alpine 3.6
access weakness #158

1

Weakness Breakdown


Definition:

An access weakness occurs when software does not properly implement permissions that could have unintended consequences if exploited by malicious actors. An example of this weakness is when a default username and password are set by the developer but do not get changed by the system administrator.

Warning code(s):

Ensure that umask is given most restrictive possible setting.

File Name:

quagga/src/quagga-1.2.4/ospf6d/ospf6_main.c

Context:

The highlighted line of code below is the trigger point of this particular Alpine 3.6 access weakness.

   },
  {
    .signal = SIGTERM,
    .handler = &sigterm,
  },
  {
    .signal = SIGUSR1,
    .handler = &sigusr1,
  },
};

/* Main routine of ospf6d. Treatment of argument and starting ospf finite
   state machine is handled here. */
int
main (int argc, char *argv[], char *envp[])
{
  char *p;
  int opt;
  char *vty_addr = NULL;
  int vty_port = 0;
  char *config_file = NULL;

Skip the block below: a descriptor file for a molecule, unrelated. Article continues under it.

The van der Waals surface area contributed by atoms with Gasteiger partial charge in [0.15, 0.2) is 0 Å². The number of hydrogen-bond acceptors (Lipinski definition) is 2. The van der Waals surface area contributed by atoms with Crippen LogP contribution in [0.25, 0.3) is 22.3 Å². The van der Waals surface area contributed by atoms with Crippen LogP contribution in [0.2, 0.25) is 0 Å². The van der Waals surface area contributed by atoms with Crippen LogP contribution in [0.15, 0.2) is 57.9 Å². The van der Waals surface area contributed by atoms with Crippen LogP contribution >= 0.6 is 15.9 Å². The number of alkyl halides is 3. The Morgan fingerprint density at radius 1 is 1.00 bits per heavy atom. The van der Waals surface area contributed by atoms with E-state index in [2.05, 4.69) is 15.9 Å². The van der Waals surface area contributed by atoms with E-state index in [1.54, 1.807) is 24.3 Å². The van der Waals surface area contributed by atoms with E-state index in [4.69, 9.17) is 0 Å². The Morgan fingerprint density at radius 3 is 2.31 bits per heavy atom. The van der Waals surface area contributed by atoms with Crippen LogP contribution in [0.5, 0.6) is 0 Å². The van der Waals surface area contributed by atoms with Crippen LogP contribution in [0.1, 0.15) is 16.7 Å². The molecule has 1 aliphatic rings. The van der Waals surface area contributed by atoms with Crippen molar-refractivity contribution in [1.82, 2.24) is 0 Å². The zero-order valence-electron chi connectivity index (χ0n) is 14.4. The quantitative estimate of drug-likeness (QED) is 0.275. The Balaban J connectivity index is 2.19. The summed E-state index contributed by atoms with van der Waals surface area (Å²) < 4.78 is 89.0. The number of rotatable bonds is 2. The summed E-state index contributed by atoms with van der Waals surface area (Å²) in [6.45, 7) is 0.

int dryrun = 0;

  /* Set umask before anything for security */
  umask (0027);

  /* Preserve name of myself. */
  progname = ((p = strrchr (argv[0], '/')) ? ++p : argv[0]);

  /* Command line argument treatment. */
  while (1) 
    {
      opt = getopt_long (argc, argv, "df:i:z:hp:A:P:u:g:vC", longopts, 0);
    
      if (opt == EOF)
        break;

      switch (opt) 
        {
        case 0:
          break;
        case 'd':
          daemon_mode = 1;
          break;
        case 'f':
          config_file = optarg;
          break;
        case 'A':
          vty_addr = optarg;
          break; 

The registered trademark Linux® is used pursuant to a sublicense from the Linux Foundation, the exclusive licensee of Linus Torvalds, owner of the mark on a world­wide basis.